Study suggests multi-episode viewers can end up sleepless and fatigued
By Alan Mozes
THURSDAY, Aug. 17, 2017 (HealthDay News) -- Binge-watch a full season of your favorite television series and a night of bad sleep is bound to follow, new research suggests.
The finding stems from a new survey that looked at TV viewing habits and sleep histories among more than 420 people between the ages of 18 and 25.
"Our research indicates that regular TV viewing -- switching from one show to another -- has no association with sleep or fatigue, while binge-viewing -- consuming multiple episodes of the same content -- does," said study author Liese Exelmans.
Exelmans, a doctoral researcher at the University of Leuven's School of Mass Communication Research in Belgium, reported her team's findings in the current issue of the Journal of Clinical Sleep Medicine.
After sifting through the survey results, researchers found that more than 4 in 5 respondents described themselves as binge-watchers. About a fifth of those said they had binge-watched at least a few times each week over the month leading up to the survey, while nearly 7 percent said they had done so almost every day over the prior 30 days.
Most of those surveyed said they were meeting current recommendations that advise all adults to get between seven to nine hours of sleep each night. On average, the respondents said they were racking up a little over seven and a half hours of sleep a night.
But the research team also found that those who binge-watched were ultimately experiencing worse quality sleep than those who did not -- even if they were logging a reasonable amount of sleep. They also reported greater fatigue compared to non-binge viewers.
"We think that being engaged with the same content for hours on end may leave viewers thinking about the show, what happened, and what will happen next," Exelmans said. This may increase arousal, boost an individual's heartbeat, and lead to a longer "cool-down" period before a viewer is actually able to fall asleep, she said.
The result: worse sleep and an increased risk for being fatigued the next day.
So what are young binge viewers to do? Those who think their TV habits might be impinging upon their sleep should "make a timeline and try to adhere it," Exelmans said.
"If it is a matter of self-control, there are ways to improve that," she said, noting that establishing a bedtime schedule and even setting a bedtime alarm can be helpful.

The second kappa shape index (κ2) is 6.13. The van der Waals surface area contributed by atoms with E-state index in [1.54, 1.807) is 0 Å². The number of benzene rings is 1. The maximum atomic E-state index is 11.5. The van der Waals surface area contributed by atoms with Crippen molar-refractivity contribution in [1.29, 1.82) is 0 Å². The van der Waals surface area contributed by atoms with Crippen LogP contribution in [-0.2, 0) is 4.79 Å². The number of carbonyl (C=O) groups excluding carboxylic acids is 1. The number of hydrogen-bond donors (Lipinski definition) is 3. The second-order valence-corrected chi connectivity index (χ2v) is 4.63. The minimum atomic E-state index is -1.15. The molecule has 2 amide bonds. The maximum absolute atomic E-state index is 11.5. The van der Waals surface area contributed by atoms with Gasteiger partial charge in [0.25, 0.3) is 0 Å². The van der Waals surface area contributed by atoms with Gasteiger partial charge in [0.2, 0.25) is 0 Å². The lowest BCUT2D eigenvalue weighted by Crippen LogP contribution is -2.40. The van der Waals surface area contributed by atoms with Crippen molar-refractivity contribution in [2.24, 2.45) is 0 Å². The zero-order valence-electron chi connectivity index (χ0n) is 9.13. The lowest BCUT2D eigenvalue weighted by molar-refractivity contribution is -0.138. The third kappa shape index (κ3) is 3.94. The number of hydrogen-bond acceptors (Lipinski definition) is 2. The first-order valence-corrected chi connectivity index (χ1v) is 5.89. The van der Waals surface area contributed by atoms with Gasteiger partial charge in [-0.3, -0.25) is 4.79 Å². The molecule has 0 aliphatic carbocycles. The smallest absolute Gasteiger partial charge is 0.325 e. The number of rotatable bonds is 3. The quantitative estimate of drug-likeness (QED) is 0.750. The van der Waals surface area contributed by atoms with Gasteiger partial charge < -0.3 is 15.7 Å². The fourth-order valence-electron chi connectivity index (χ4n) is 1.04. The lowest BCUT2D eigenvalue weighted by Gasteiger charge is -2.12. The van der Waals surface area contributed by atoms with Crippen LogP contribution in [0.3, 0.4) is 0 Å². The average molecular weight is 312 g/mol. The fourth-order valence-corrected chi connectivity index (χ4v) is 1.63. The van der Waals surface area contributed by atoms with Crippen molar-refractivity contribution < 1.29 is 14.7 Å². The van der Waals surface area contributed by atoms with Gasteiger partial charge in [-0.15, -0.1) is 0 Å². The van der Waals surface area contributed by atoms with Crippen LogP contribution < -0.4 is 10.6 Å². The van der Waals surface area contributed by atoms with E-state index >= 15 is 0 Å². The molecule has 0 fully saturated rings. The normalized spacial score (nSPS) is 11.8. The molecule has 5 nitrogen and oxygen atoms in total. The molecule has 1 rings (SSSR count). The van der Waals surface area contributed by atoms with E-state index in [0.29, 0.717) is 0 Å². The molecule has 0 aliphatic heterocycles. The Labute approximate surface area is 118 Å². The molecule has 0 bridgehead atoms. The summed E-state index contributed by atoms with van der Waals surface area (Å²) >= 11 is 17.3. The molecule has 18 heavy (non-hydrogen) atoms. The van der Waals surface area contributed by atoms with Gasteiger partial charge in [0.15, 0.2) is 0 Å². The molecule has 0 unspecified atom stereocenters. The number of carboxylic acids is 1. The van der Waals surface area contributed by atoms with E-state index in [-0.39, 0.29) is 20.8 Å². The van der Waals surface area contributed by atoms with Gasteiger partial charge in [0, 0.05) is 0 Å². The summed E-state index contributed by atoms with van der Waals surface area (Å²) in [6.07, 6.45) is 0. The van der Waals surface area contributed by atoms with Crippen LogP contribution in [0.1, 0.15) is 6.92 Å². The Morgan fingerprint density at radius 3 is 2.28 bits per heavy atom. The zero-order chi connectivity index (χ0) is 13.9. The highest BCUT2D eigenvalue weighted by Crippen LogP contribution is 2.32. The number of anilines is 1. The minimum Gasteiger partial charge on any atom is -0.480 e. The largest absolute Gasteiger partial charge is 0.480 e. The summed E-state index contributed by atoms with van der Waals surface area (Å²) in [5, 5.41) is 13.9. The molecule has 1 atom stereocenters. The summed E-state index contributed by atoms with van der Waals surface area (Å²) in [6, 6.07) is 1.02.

"This comes down to establishing habits, which can be challenging," Exelmans said, "but once you manage to habitualize your evening routine, chances are good you'll stick to it."
Dr. Brian Primack directs the University of Pittsburgh's Center for Research on Media, Technology and Health. He suggested establishing new and enjoyable TV viewing routines to replace the binge-watching habit.
"For example," he said, "it can be enjoyable to get together with groups and watch at a particular time each week. This combines the social benefits of watching together, letting the experience last over a longer period of time, and also potentially getting better sleep."
Sarah Erickson, an assistant professor of communication at Trinity University in San Antonio, Texas, stressed that the survey doesn't prove that binge-watching causes worse sleep, but rather that it's associated with poor slumber.
"For example," she said, "someone with a high-stress job might come home after a long day and binge-watch as a form of escape or relaxation and then also sleep poorly. But it could be the stress causing both the desire to binge-watch and the poor sleep quality."
Still, Erickson acknowledged that binge-watching "has become a regular ritual in many of our media diets," and is not likely to go away anytime soon.
"What we can do, though, is keep in mind the advice of sleep researchers to maintain consistent sleep schedules and try to introduce a buffer of time between TV viewing and going to bed," she said.
"Ultimately, moderation seems likely to be the key to continued enjoyment of engaging narratives like 'House of Cards,' and continued maintenance of healthy sleep patterns," Erickson added.
There's more on the importance of sleep at the U.S. National Heart, Lung, and Blood Institute.
SOURCES: Liese Exelmans, M.A., doctoral researcher, School for Mass Communication Research, University of Leuven, Belgium; Sarah Erickson, Ph.D., assistant professor, communication, Trinity University, San Antonio, Texas; Brian Primack, M.D., Ph.D., professor, medicine and pediatrics, and director, Center for Research on Media, Technology and Health, and assistant vice chancellor, Research on Health and Society, University of Pittsburgh; August 2017, Journal of Clinical Sleep Medicine
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